3 June marks World Bicycle Day and nowhere is Britain’s growing love of all things bike-based more evident than London. With miles of new and improved cycle routes and paths criss-crossing the city, it’s easy to take in major landmarks including St Paul’s Cathedral and Tower Bridge, or even blow the cobwebs away on a day trip to the countryside. If you’re an avid cyclist dreaming of the big city, our 360°-virtual bike tour reveals some of the incredible locations just waiting to be explored when we’re all able to travel again.
Bridging the gap between old and new, majestic Tower Bridge offers some of the best views in London. At 134 years old, its history is dwarfed by its neighbour, The Tower of London. Home to the Crown Jewels, the iconic Beefeaters in their striking scarlet coats, and the Tower’s mystical ravens, its 1,000-year-heritage has seen it morph from Tudor prison to army training ground in World War II, with a virtual tour providing a snapshot of its incredible past. Fan of modern architecture? With Canary Wharf - one of London’s most instantly recognisable skyscrapers - standing proudly on the other side of the bridge, it’s not all about the past. Formerly the tallest building in the United Kingdom, this skyscraper marked the start of the area’s regeneration in the early 1990s, and is now a buzzing mecca for international business and investment, not to mention high-end shopping, bars and restaurants
Located in bustling east London, one of the city’s thriving arts and culture destinations, Spitalfields is a hub of independent boutiques, artisanal stores and pubs steeped in history. The heart of the city’s silk-weaving industry in the 17th and 18th centuries, a ride around the area’s hidden alleyways is like cycling back in time, with cobbled delights such as Princelet Street revealing original townhouses dating back to Georgian times. Nestled at the heart of this celebrated area lies Spitalfields Market. Originally founded in 1638 and re-stablished by King Charles II in 1682, this former food market is now home to original fashion, jewellery and arts and crafts, and lined with delectable eateries fit for every taste and budget.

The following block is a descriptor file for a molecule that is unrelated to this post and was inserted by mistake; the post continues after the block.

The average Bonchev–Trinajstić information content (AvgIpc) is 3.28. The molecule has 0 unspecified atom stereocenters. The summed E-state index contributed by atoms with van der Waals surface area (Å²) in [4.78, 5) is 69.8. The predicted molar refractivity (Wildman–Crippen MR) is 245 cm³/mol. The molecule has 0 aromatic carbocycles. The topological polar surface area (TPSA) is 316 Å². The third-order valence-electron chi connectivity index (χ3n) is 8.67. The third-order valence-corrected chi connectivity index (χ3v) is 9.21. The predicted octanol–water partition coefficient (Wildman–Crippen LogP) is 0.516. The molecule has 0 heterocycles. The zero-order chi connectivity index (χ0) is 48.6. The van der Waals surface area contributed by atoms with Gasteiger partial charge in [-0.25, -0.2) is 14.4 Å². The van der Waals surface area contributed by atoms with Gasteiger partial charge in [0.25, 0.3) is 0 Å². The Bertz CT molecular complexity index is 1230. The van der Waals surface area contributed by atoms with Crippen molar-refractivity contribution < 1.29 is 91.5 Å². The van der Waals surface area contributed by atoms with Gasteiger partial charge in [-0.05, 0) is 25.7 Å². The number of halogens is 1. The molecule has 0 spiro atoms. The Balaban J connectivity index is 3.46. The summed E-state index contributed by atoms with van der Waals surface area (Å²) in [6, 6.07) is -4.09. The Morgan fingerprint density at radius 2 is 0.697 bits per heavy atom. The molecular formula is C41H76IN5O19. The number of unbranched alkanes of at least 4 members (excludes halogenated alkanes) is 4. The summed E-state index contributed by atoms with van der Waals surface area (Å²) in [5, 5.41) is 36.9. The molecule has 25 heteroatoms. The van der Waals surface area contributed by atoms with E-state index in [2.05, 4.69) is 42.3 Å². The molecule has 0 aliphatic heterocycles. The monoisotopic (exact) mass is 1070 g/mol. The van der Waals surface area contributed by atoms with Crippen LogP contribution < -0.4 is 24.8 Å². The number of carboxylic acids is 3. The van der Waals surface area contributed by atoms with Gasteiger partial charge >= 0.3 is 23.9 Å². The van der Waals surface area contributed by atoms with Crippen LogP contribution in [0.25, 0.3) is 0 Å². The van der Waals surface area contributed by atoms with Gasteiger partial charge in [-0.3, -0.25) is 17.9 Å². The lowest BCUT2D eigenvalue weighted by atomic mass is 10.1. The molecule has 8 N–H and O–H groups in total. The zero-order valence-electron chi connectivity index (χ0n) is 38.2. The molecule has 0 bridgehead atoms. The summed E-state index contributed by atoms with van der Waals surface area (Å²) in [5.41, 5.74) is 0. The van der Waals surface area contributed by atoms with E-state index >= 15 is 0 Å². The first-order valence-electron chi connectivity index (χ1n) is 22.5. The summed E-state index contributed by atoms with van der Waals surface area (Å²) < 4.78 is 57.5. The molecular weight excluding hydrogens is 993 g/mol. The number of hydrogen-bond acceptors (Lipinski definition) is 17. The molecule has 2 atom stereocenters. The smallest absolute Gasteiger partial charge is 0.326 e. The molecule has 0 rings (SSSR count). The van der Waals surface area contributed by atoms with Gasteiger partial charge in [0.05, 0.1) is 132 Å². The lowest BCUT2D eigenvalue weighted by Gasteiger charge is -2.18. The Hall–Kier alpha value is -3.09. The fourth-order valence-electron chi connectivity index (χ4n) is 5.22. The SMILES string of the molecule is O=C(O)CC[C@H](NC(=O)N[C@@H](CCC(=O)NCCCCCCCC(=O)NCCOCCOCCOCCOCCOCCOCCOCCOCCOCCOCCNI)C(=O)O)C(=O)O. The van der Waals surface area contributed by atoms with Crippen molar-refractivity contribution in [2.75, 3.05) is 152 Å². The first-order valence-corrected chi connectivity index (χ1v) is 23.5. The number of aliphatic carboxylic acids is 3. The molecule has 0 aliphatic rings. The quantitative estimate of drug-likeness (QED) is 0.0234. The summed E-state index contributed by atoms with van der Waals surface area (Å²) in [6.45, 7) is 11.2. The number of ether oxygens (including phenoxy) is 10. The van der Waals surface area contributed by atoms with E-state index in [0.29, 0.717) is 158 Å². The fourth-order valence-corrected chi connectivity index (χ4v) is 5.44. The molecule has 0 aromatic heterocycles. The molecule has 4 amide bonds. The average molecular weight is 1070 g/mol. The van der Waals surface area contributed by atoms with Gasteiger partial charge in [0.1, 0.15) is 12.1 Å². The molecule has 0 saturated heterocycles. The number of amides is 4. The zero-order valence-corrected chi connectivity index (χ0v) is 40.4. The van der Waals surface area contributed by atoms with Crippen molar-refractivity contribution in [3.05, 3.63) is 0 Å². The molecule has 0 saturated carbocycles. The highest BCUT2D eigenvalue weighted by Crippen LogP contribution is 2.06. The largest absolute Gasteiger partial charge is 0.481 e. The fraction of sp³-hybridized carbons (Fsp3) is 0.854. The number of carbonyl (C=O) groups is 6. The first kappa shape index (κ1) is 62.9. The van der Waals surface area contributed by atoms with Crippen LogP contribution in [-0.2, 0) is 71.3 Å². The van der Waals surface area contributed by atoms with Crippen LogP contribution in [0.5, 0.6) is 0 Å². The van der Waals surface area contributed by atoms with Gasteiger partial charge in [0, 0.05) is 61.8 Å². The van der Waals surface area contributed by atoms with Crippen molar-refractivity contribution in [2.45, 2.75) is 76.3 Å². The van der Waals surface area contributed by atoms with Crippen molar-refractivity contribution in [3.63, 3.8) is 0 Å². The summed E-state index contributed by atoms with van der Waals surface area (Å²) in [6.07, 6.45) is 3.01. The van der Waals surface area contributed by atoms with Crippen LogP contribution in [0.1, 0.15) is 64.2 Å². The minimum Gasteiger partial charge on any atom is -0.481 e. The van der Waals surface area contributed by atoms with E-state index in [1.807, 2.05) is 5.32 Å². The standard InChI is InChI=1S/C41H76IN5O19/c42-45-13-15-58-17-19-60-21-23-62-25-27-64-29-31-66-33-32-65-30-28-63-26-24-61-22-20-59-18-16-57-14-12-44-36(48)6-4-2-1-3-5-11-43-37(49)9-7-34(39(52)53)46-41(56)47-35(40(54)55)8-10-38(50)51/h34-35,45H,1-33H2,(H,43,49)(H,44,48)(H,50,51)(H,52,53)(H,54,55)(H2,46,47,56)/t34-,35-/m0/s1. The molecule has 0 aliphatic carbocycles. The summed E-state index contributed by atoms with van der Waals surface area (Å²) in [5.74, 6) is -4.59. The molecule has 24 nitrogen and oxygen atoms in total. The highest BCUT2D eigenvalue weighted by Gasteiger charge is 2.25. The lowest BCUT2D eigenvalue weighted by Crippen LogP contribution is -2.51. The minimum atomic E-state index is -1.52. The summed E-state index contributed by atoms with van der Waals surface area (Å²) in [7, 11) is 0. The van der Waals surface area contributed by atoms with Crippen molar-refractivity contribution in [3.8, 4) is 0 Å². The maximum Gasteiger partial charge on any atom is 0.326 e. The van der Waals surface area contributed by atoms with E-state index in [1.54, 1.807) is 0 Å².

Officially called St Mary’s Axe, but affectionately known as ‘the Gherkin’ by Londoners, this cornichon-shaped building is a glass and steel wonder in the heart of the city. Completed in 2004, its distinctive structure has seen it star in a number of films, including Harry Potter and the Half Blood Prince, while its location close to attractions including the Sky Garden, Spitalfields and Brick Lane makes it a highlight on many a bike ride through the city.
A blueprint for Bowellism architecture, the Lloyd’s Building’s external lifts and pipes make it another memorable landmark on the capital’s skyline. Built on the foundations of East India House, the central office of the historic East India Company, the building and its location have a staggering past, while its ground-breaking ‘inside-out’ structure looks positively futuristic when illuminated at night.
From sci-fi to ancient history, it’s just a short cycle from the Lloyd’s Building to Leadenhall Market. Dating back to the 1st century, its location marks the centre of Roman London, with the market flourishing until the Great Fire of London ravaged sections of it in 1666. Rising from the ashes once again, it was reborn as a covered market, swiftly becoming one of the city’s best known. Having undergone various facelifts throughout the centuries, today its Victorian beauty makes it a perfect filming location – including in Harry Potter and the Philosopher’s Stone, when it doubled as Diagon Alley.
At 111 metres high, St Paul's Cathedral is one of the most recognisable landmarks on the London skyline, its Baroque splendour elegantly holding its own against the soaring skyscrapers that dominate the City. Cycling in the cool shadow of its awe-inspiring dome, it’s easy to imagine the 538-step climb to the top and the panoramic views that greet you on arrival. Designed in the 17th century by pre-eminent British architect Sir Christopher Wren, today the cathedral is another favourite spot for movie makers, as seen in the children’s classic, Mary Poppins.
Located on the corner of Threadneedle Street, the Bank of England is the heart of London's financial district. Designed by architect Sir Herbert Baker, the 10 storey Neo-Classical building is crammed full of incredible works of art, while its history as the eighth-oldest financial institution in the world makes it a fascinating sight for budding economists. Keen to see more? Just across the road lies the Royal Exchange, an elegantly columned building known for its airy central courtyard, intricate friezes and rich royal history.
While not the most beautiful crossing, London Bridge is one of the best-known in the city when it comes to popular culture, even acting as the star of the show in the well-known British nursery rhyme London Bridge is falling down. One of 33 bridges over the Thames, it’s the surrounding attractions that make London Bridge a must-see sight on any virtual tour. Surrounded by cultural hotspots including Borough Market – one of the city’s most historic food venues – the dizzy heights of The Shard and some of the area’s cosiest pubs, it’s a fitting place to end our virtual bike ride of all the city has in store.